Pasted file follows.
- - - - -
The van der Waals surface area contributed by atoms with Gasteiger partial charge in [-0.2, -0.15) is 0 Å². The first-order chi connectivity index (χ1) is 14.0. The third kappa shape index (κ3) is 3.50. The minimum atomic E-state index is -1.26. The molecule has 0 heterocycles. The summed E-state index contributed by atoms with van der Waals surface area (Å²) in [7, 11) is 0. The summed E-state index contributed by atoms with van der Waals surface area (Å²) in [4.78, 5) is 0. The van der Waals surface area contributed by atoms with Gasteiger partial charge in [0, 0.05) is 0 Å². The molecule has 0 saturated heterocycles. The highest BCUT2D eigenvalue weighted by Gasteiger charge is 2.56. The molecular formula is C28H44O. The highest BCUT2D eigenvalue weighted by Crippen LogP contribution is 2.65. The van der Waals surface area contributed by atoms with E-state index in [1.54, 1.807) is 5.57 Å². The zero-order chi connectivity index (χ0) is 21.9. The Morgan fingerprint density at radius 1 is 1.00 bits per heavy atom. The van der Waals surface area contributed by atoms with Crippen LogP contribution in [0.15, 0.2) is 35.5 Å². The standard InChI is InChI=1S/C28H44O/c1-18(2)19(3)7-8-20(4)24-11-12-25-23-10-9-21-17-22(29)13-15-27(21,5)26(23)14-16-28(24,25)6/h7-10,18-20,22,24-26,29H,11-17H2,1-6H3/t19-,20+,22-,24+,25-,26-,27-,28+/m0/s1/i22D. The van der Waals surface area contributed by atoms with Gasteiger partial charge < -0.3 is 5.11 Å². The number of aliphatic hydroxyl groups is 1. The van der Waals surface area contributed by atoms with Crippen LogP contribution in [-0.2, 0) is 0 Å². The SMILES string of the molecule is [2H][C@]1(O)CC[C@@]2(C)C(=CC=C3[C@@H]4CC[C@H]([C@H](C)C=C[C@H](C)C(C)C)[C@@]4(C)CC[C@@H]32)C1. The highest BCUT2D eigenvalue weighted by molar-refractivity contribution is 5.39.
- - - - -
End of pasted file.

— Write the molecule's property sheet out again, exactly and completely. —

The van der Waals surface area contributed by atoms with Gasteiger partial charge in [-0.2, -0.15) is 0 Å². The first-order chi connectivity index (χ1) is 14.0. The third kappa shape index (κ3) is 3.50. The minimum atomic E-state index is -1.26. The molecule has 0 heterocycles. The summed E-state index contributed by atoms with van der Waals surface area (Å²) in [7, 11) is 0. The summed E-state index contributed by atoms with van der Waals surface area (Å²) in [4.78, 5) is 0. The van der Waals surface area contributed by atoms with Gasteiger partial charge in [0, 0.05) is 0 Å². The molecule has 0 saturated heterocycles. The highest BCUT2D eigenvalue weighted by Gasteiger charge is 2.56. The molecular formula is C28H44O. The highest BCUT2D eigenvalue weighted by Crippen LogP contribution is 2.65. The van der Waals surface area contributed by atoms with E-state index in [1.54, 1.807) is 5.57 Å². The zero-order chi connectivity index (χ0) is 21.9. The Morgan fingerprint density at radius 1 is 1.00 bits per heavy atom. The van der Waals surface area contributed by atoms with Crippen LogP contribution in [0.15, 0.2) is 35.5 Å². The standard InChI is InChI=1S/C28H44O/c1-18(2)19(3)7-8-20(4)24-11-12-25-23-10-9-21-17-22(29)13-15-27(21,5)26(23)14-16-28(24,25)6/h7-10,18-20,22,24-26,29H,11-17H2,1-6H3/t19-,20+,22-,24+,25-,26-,27-,28+/m0/s1/i22D. The van der Waals surface area contributed by atoms with Gasteiger partial charge < -0.3 is 5.11 Å². The number of aliphatic hydroxyl groups is 1. The van der Waals surface area contributed by atoms with Crippen LogP contribution in [-0.2, 0) is 0 Å². The SMILES string of the molecule is [2H][C@]1(O)CC[C@@]2(C)C(=CC=C3[C@@H]4CC[C@H]([C@H](C)C=C[C@H](C)C(C)C)[C@@]4(C)CC[C@@H]32)C1. The highest BCUT2D eigenvalue weighted by molar-refractivity contribution is 5.39.